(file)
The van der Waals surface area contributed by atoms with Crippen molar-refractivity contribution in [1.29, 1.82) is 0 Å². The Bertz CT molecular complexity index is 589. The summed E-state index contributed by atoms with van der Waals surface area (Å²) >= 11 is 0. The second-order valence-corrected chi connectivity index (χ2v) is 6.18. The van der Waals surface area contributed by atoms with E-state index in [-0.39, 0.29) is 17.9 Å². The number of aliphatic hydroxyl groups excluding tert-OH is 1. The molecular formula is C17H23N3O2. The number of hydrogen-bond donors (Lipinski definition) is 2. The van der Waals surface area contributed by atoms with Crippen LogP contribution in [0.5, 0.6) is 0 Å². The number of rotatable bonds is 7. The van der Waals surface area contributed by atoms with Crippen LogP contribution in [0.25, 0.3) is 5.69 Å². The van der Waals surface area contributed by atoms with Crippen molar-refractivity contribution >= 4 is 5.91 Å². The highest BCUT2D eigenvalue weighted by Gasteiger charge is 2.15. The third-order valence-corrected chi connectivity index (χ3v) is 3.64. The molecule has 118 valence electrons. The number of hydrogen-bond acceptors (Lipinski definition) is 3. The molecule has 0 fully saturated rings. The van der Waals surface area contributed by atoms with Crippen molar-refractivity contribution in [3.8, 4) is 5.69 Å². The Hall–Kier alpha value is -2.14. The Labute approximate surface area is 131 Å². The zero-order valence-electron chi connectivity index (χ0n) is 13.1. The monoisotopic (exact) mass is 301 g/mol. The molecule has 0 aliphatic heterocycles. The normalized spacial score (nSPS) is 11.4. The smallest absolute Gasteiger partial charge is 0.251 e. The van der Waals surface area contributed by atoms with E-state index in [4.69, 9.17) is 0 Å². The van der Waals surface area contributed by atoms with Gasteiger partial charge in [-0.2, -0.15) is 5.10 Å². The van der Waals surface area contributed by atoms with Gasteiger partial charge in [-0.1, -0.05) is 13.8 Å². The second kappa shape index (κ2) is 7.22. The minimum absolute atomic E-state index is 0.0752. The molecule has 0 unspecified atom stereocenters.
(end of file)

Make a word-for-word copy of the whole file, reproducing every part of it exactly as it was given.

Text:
The van der Waals surface area contributed by atoms with Crippen molar-refractivity contribution in [1.29, 1.82) is 0 Å². The Bertz CT molecular complexity index is 589. The summed E-state index contributed by atoms with van der Waals surface area (Å²) >= 11 is 0. The second-order valence-corrected chi connectivity index (χ2v) is 6.18. The van der Waals surface area contributed by atoms with E-state index in [-0.39, 0.29) is 17.9 Å². The number of aliphatic hydroxyl groups excluding tert-OH is 1. The molecular formula is C17H23N3O2. The number of hydrogen-bond donors (Lipinski definition) is 2. The van der Waals surface area contributed by atoms with Crippen LogP contribution in [0.5, 0.6) is 0 Å². The number of rotatable bonds is 7. The van der Waals surface area contributed by atoms with Crippen LogP contribution in [0.25, 0.3) is 5.69 Å². The van der Waals surface area contributed by atoms with Crippen molar-refractivity contribution >= 4 is 5.91 Å². The highest BCUT2D eigenvalue weighted by Gasteiger charge is 2.15. The third-order valence-corrected chi connectivity index (χ3v) is 3.64. The molecule has 118 valence electrons. The number of hydrogen-bond acceptors (Lipinski definition) is 3. The molecule has 0 fully saturated rings. The van der Waals surface area contributed by atoms with Crippen molar-refractivity contribution in [3.8, 4) is 5.69 Å². The Hall–Kier alpha value is -2.14. The Labute approximate surface area is 131 Å². The zero-order valence-electron chi connectivity index (χ0n) is 13.1. The monoisotopic (exact) mass is 301 g/mol. The molecule has 0 aliphatic heterocycles. The normalized spacial score (nSPS) is 11.4. The smallest absolute Gasteiger partial charge is 0.251 e. The van der Waals surface area contributed by atoms with E-state index in [4.69, 9.17) is 0 Å². The van der Waals surface area contributed by atoms with Gasteiger partial charge in [-0.2, -0.15) is 5.10 Å². The van der Waals surface area contributed by atoms with Gasteiger partial charge in [-0.1, -0.05) is 13.8 Å². The second kappa shape index (κ2) is 7.22. The minimum absolute atomic E-state index is 0.0752. The molecule has 0 unspecified atom stereocenters.